As the majority of financial planners will be aware the FCA recently released their much anticipated response to the 2019 consultation on Pension transfer advice, PS20/6 –‘Pension transfer advice: feedback on CP19/25: our final rules and guidance’. In an unusual move, this policy statement is accompanied by a guidance paper (GC20/1), outlining good and bad practice in the advice market.
The policy statement confirms the FCA will go ahead with most of the proposals in the consultation paper which are aimed at improving the quality of advice and protecting consumers. Perhaps the most high profile of these is a ban on contingent charging to take effect from 1 October 2020.
This is the date many of the proposed changes come into force, and in many cases is an extension to the implementation period initially put on hold due to COVID-19.
It seems only 5 minutes ago when pensions freedoms where launched by, the then chancellor of the exchequer, George Osborne (it was actually April 6th 2015).
5 years on and 7 reviews, papers and consultations later we have another GC20/1.
Significant changes confirmed in GC20/1 include:
- A ban on contingent charging for pension transfers and conversions containing safeguarded benefits (except those with Guaranteed Annuity Rates).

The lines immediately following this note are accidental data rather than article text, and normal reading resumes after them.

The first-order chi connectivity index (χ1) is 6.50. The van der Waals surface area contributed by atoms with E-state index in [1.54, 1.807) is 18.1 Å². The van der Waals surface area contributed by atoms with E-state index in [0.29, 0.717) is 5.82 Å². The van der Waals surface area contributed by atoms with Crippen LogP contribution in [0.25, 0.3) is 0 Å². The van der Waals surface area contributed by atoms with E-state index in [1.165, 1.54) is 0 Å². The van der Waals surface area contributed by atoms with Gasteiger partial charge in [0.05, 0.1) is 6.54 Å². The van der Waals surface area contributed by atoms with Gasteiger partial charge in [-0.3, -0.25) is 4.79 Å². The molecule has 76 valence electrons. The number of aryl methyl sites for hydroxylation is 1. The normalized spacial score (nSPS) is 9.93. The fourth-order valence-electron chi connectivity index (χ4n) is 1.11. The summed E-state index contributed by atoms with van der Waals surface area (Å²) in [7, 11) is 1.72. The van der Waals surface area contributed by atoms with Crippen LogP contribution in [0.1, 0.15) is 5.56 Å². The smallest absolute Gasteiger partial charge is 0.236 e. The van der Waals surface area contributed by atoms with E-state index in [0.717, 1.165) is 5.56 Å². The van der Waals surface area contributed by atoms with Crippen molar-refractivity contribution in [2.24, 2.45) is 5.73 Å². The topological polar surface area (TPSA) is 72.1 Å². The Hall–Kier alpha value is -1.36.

- The introduction of abridged advice.
- A requirement for advisers to disclose charges and to undertake checks to confirm the client’s understanding during the advice process.
- Pension transfer specialists (PTS) to undertake an additional 15 hours CPD per year specific to pension transfer advice, in addition to their existing requirement. At least 5 of the 15 hours must be provided by an independent provider external to any firm that employs or contracts services from the PTS.
- A requirement for advisers to consider the workplace pension (if available) as a destination for the transferred funds, and to demonstrate why any alternative solution is more suitable 9although to be fair this should be happening now anyway).
The FCA also announced that they are ‘inviting’ the 7,700 British Steel workers who transferred their final salary pension schemes to confirm if they believe they received poor advice.
These changes will yet again probably lead to a reduction in the number of advisers willing and able to advise in this area.
The paper also provided many examples of best practices
The Paraplanning Hub are proud to be associated with advisers who have been active in this market since 2015 and believe best practices are simply the right practices.